Just 2 people speak at Port of Olympia redistricting public hearing

Port of Olympia/Courtesy

One of the driving forces behind expanding the Port of Olympia and Thurston County commissions to five members from three was to have better countywide representation on both boards.

But at Tuesday’s port redistricting public hearing, one might have asked: Where were all the people who want to be represented?

That’s because just two people spoke at the public hearing intended to get feedback on the proposed districts. And one of those speakers was former port commissioner Bill McGregor, who spoke in support of the process.

“I’m glad to see it happen and I’m glad to see it pass,” he said, noting that it was another historic moment for a port district that turned 100 this year.

A Tumwater resident also spoke via Zoom, saying she supports increasing the number of commissioners.

Why the poor turnout? It was cold, wet and windy on Tuesday, which may have kept some attendees at home. And although Port Proposition 1 was approved by Thurston County voters, it barely passed with 51 percent approval.

Port Commissioner Amy Evans Harding said after the meeting that redistricting is extremely technical and not easily understood.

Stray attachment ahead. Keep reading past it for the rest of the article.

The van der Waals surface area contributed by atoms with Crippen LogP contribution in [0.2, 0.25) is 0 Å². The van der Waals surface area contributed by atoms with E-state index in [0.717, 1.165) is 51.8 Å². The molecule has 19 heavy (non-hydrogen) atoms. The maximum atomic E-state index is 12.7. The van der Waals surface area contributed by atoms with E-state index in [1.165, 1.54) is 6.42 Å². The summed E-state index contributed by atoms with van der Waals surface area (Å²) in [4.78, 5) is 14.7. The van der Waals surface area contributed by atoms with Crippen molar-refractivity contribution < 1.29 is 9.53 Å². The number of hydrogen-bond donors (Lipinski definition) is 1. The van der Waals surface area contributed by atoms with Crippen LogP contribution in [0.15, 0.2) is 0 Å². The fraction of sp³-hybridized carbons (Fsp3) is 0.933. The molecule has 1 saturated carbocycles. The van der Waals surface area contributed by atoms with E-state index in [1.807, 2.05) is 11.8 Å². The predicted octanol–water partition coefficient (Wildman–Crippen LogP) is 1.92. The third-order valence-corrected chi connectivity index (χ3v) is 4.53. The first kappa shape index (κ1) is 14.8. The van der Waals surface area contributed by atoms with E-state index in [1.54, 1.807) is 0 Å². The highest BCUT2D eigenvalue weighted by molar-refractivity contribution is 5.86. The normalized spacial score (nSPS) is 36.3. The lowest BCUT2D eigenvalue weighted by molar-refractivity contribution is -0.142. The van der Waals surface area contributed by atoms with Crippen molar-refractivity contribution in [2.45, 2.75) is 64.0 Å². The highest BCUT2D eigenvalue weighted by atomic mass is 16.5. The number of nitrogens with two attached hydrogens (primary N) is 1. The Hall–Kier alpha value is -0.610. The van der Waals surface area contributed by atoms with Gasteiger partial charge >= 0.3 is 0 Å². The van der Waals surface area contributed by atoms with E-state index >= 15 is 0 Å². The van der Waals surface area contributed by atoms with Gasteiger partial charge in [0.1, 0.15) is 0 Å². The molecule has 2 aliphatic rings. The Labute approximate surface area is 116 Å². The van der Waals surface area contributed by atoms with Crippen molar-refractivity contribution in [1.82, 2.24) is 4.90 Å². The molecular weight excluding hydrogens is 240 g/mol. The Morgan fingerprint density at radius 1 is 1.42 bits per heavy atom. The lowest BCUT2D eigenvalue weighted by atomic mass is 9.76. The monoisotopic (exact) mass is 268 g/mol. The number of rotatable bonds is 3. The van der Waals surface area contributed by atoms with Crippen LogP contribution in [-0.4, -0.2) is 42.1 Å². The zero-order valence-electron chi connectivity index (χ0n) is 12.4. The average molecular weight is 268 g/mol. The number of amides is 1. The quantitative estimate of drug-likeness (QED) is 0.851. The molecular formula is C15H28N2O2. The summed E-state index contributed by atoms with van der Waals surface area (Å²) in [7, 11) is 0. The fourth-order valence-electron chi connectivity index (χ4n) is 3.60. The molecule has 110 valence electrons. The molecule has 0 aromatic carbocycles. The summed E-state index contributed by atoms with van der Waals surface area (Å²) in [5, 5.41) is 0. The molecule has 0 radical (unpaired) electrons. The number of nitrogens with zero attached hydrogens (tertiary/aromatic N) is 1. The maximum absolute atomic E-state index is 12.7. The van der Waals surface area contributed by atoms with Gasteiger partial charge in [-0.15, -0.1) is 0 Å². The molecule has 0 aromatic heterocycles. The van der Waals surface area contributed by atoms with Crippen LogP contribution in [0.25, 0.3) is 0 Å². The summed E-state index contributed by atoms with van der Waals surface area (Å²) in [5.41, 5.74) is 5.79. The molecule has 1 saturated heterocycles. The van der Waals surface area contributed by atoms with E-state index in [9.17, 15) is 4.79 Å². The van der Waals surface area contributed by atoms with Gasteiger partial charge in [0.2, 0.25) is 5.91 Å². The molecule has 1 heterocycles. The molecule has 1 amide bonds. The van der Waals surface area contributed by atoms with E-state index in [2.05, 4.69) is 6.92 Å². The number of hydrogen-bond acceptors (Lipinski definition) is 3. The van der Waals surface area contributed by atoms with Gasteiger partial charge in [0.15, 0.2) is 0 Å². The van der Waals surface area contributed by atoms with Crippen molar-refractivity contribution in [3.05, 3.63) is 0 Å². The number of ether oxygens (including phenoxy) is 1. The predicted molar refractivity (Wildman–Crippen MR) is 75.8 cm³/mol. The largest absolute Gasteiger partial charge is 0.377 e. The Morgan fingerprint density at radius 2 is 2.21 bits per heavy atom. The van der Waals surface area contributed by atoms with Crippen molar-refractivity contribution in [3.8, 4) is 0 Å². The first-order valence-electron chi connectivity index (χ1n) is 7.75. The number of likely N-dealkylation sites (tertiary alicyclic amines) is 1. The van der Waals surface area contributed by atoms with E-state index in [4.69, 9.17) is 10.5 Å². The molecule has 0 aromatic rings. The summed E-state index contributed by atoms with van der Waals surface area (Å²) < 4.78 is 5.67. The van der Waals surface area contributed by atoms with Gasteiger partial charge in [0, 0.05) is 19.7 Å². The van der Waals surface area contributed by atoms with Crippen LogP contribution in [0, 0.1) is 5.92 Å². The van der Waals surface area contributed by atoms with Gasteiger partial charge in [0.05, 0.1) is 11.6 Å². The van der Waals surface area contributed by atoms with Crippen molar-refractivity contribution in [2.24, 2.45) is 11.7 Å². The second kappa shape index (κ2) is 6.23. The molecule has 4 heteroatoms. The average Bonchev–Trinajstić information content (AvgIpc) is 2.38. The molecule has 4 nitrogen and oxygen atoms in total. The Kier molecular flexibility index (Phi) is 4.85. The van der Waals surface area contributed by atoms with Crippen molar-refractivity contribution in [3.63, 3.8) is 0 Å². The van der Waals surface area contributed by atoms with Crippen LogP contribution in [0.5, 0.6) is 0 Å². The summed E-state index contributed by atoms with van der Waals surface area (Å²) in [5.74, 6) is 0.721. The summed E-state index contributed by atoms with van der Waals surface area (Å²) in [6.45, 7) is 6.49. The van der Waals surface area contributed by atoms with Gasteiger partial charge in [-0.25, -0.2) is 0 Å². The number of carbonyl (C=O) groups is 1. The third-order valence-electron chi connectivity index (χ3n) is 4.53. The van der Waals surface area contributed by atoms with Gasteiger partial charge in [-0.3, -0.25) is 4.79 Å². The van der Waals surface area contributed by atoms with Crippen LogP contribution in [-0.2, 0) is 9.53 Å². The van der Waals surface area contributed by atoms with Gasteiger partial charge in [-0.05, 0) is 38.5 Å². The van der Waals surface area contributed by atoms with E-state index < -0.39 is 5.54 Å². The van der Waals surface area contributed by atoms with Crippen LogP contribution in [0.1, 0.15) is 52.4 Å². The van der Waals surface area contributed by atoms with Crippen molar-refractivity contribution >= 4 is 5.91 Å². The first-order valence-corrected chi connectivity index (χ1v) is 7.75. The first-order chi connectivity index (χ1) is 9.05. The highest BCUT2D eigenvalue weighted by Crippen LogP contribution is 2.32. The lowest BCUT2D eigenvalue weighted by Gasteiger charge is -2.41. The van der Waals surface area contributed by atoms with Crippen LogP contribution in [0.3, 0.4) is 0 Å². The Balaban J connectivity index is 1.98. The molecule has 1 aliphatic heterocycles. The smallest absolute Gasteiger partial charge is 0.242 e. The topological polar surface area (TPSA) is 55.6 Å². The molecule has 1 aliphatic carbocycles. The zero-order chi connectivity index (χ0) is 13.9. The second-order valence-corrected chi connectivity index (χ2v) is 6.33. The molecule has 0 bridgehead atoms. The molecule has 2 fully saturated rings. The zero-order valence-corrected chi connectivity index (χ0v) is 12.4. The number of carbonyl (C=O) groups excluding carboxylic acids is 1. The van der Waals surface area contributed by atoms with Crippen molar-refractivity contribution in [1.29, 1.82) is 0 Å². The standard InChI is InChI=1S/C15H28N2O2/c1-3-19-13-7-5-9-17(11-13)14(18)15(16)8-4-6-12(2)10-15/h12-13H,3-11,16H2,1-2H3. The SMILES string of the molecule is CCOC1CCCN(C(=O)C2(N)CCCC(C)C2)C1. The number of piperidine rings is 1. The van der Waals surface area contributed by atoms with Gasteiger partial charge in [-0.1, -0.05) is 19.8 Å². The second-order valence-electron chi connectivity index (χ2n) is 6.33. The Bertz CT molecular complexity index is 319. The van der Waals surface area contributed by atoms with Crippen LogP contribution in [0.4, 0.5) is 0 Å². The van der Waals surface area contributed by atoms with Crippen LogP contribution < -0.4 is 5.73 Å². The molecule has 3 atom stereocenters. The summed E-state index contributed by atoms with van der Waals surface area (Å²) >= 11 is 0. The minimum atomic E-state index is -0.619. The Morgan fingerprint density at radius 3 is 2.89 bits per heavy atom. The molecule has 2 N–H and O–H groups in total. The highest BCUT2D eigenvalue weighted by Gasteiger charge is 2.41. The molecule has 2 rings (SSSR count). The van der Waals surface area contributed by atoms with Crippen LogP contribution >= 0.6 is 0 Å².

“That was the feedback I got (from constituents), so people didn’t have feedback,” she said.

The port and county commissions currently are served by three representatives from three districts. But now those three districts have been carved up to create Districts 4 and 5. District 4 covers a wide swath of southwest Thurston County that includes the communities of Rainier, Tenino and Bucoda. District 5 is an Idaho-shaped area that runs north from about Yelm Highway to Johnson Point.

After the public hearing, the commissioners shared comments and asked questions.

Evans Harding wanted to know what a port commissioner can and cannot do during election season. The new commissioners will be elected in 2023.

Legal counsel Rick Hughes said an elected official does not give up their right to participate in the political process, so long as they make clear they are speaking for themselves and not the port. A port commissioner also is not allowed to use a public facility to promote a political belief, he said.

All three commissioners could meet at a campaign-related event and not violate the Open Public Meetings Act, so long as they did not discuss or conduct port business, Hughes said.

Commissioner Bob Iyall said he heard from south county residents who were pleased that they could be in one district.

Evans Harding added she was glad the port chose to move forward with expanding the commission, and that they did it in conjunction with the county commission, but she was still concerned that the redistricting process had started before the Nov. 8 general election.

The port commission is set to adopt the proposed districts on Dec. 12.